according to the preparing accountant, was "merely a representation of information supplied by management." Current financial information on N.J.S.S. and other schools owned by Mr. Levy was also provided. However, plaintiffs do not dispute that certain information, including a proper balance sheet for A.T.I. showing its financial condition after the sale as well as the information requested in the show cause orders, was not provided to NATTS prior to the July, 1984 deadline.
Based on the "failure to satisfy the show cause order," A.T.I. School was removed from the accredited list. In taking this action, the NATTS Accrediting Commission did not consider the information submitted in reference to the change of ownership. A.T.I. then submitted a notice of appeal as well as a motion to extend the time from August 29 to September 24, 1984 "to file a documented appeal, including [the] required financial statements." The motion was denied. However, counsel for NATTS informed plaintiffs that "notwithstanding deadlines for perfecting the appeal, [plaintiffs] could and should bring whatever financial information [they] could develop concerning the operating and financial condition of the school under its ownership to the appeals panel hearing and that it would be considered."
Ehrlich Affidavit at 12.
An appeals panel was selected without objection and, following a short postponement, a hearing was held on October 17, 1984. Mr. and Mrs. Levy, as well their legal counsel and accountant, appeared at the hearing and presented oral and written information to the panel. Despite the efforts of the plaintiffs, the appeals panel voted unanimously to uphold the Commission. Perhaps the most important factor in this decision was the fact that the required financial data for the A.T.I. School had still not been submitted. See Janssen Affidavit.
The Proceedings In This Court
Within days after receiving notice of the appeals panel decision, plaintiffs filed their "Complaint for Damages, Declaratory Judgment, and Injunctive Relief."
The complaint asserts three causes of action: 1) Breach of contract; 2) Breach of fiduciary duty; 3) Intentional interference with contractual relations.
The first two counts of the complaint are based on the alleged breach of "Procedural Rules and Accreditation Standards" of NATTS. Essentially, plaintiffs claim that NATTS, as a "quasi-public" institution, owes its members a general duty to provide fair and impartial procedures, to base its decisions on the evidence, and to avoid arbitrary and capricious actions. The plaintiffs' argument finds support in the case law, see Marjorie Webster Junior College, Inc. v. Middle States Association of Colleges and Secondary Schools, Inc., 139 U.S. App. D.C. 217, 432 F.2d 650, 655 (D.C. Cir.), cert. denied, 400 U.S. 965, 27 L. Ed. 2d 384, 91 S. Ct. 367 (1970). See also Marlboro Corporation v. Association of Independent Colleges and Schools, Inc., 556 F.2d 78 (1st Cir. 1977); Rockland Institute, Division of Amistad Vocational Schools, Inc. v. Association of Independent Colleges and Schools, 412 F. Supp. 1015 (C.D. Calif. 1976); Parsons College v. North Central Association of Colleges and Secondary Schools, 271 F. Supp. 65 (N.D. Ill. 1967); Wisconsin Avenue Associates, Inc. v. 2720 Wisconsin Avenue Cooperative Association, Inc., 441 A.2d 956, 963 (D.C. 1982) (fiduciary concepts may apply to membership in voluntary association); Gashgai v. Maine Medical Association, 350 A.2d 571 (Me. 1976) (bylaws of voluntary association may be judicially enforced as contract), and the defendants do not contest the plaintiffs' position on the law. In fact, defendants have used the term "due process" to describe their duty to the plaintiffs during the accreditation process. The Court finds this analogy appropriate.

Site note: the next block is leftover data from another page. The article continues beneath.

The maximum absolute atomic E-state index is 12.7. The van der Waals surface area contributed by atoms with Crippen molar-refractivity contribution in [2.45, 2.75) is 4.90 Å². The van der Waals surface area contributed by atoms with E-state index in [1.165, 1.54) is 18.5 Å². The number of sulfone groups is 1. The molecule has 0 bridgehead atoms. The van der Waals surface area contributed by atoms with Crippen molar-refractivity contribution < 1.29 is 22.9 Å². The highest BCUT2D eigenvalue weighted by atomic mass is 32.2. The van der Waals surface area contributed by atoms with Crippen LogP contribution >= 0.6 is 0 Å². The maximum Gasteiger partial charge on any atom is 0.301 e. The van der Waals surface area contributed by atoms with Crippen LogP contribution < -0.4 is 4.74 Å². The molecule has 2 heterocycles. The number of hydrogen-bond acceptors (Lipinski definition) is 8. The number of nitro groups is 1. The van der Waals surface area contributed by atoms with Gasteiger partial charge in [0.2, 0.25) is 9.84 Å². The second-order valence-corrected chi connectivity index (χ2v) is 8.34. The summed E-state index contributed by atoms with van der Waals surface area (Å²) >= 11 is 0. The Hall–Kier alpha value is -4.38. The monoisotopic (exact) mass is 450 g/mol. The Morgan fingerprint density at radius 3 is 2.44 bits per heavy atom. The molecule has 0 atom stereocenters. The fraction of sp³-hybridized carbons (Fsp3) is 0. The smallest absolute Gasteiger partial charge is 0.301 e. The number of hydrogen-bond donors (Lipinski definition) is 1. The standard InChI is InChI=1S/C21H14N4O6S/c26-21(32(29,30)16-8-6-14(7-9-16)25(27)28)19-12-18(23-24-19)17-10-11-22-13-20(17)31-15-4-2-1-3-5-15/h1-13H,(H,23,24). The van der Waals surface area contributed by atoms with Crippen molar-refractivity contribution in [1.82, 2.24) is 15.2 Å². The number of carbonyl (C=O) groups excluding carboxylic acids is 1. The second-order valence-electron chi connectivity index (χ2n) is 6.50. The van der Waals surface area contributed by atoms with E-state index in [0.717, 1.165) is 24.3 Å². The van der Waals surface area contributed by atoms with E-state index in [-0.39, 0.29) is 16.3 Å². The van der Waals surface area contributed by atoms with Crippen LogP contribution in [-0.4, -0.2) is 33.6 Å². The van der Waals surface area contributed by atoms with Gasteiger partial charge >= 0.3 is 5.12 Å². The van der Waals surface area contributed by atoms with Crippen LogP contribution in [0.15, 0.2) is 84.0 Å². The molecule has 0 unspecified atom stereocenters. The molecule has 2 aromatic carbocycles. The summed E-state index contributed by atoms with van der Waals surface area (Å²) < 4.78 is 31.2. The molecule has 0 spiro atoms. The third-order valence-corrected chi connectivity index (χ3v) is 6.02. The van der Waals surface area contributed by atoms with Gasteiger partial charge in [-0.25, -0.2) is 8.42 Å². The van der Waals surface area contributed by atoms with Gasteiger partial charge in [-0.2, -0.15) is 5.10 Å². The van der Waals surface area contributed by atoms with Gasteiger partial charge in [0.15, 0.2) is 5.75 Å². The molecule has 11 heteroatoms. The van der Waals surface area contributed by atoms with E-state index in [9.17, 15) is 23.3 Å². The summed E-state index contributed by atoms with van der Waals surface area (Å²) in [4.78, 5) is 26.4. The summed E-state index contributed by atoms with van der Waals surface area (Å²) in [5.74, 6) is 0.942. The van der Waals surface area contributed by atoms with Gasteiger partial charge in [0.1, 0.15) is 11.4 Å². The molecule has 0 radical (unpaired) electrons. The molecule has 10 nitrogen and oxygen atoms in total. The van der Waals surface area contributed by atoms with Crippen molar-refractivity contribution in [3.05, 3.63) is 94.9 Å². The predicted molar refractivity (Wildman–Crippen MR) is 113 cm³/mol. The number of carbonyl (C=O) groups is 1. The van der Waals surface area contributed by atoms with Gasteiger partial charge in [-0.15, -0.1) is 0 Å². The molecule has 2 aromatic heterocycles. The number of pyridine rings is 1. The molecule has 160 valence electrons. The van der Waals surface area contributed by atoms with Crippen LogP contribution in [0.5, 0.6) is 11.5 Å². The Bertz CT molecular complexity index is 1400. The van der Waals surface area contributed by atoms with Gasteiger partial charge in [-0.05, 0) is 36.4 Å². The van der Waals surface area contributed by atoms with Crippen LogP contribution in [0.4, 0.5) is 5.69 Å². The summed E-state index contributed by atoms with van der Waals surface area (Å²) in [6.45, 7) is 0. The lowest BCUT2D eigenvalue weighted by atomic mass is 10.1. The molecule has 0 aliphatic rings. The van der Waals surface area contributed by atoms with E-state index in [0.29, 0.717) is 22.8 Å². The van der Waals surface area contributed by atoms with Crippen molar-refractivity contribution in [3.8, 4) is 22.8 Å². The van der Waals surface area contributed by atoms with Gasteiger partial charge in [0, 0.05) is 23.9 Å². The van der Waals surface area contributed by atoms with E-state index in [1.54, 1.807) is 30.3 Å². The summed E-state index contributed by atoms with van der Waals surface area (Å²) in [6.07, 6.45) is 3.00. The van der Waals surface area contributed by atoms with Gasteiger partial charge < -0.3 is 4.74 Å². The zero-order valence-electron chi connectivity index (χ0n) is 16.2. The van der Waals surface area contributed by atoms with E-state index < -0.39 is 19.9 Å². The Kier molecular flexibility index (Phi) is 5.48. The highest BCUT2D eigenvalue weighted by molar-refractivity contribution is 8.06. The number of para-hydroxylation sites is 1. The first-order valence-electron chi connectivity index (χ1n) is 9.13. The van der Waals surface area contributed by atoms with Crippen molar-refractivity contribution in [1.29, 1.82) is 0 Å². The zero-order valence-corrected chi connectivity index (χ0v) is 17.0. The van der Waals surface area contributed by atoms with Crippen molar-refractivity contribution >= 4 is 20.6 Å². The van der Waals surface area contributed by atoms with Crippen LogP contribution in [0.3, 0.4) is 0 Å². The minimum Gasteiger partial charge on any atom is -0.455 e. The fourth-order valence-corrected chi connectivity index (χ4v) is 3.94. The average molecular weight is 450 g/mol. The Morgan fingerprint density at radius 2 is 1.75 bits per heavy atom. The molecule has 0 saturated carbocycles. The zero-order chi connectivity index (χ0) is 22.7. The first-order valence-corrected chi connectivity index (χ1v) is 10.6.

The flaw in the plaintiffs' argument to the Court is that defendant has provided all the process due. Plaintiff argues that the accrediting commission wrongfully refused to consider the change of ownership in connection with its hearing on the disaccreditation proceeding. However, it is clear that NATTS' bylaws and procedural rules treat the disaccreditation process and change of ownership process differently, with the latter requiring an extensive investigation including on-site visits to the school. See Exhibit 1 to Plaintiffs' Statement of Points and Authorities in Support of Motion for Restraining Order at 4 and Change of Ownership Form, Exhibit B of Erlich Declaration at 21. While NATTS could have postponed the hearing on disaccreditation for the months or weeks it would have taken to complete the change of ownership process, it was not bound to do so by its rules or by any generally accepted notion of due process. In fact, it is undisputed NATTS told plaintiff it would engage in an accelerated change of ownership review process, which offer plaintiff has failed to accept. Clearly, it is not the place of a federal court to instruct an experienced, professional body in the proper criteria to consider in an accreditation proceeding. NATTS is fully within its rights in treating the change of ownership application from A.T.I. in the manner provided in its rules; that is, it may process the application as an initial request for accreditation.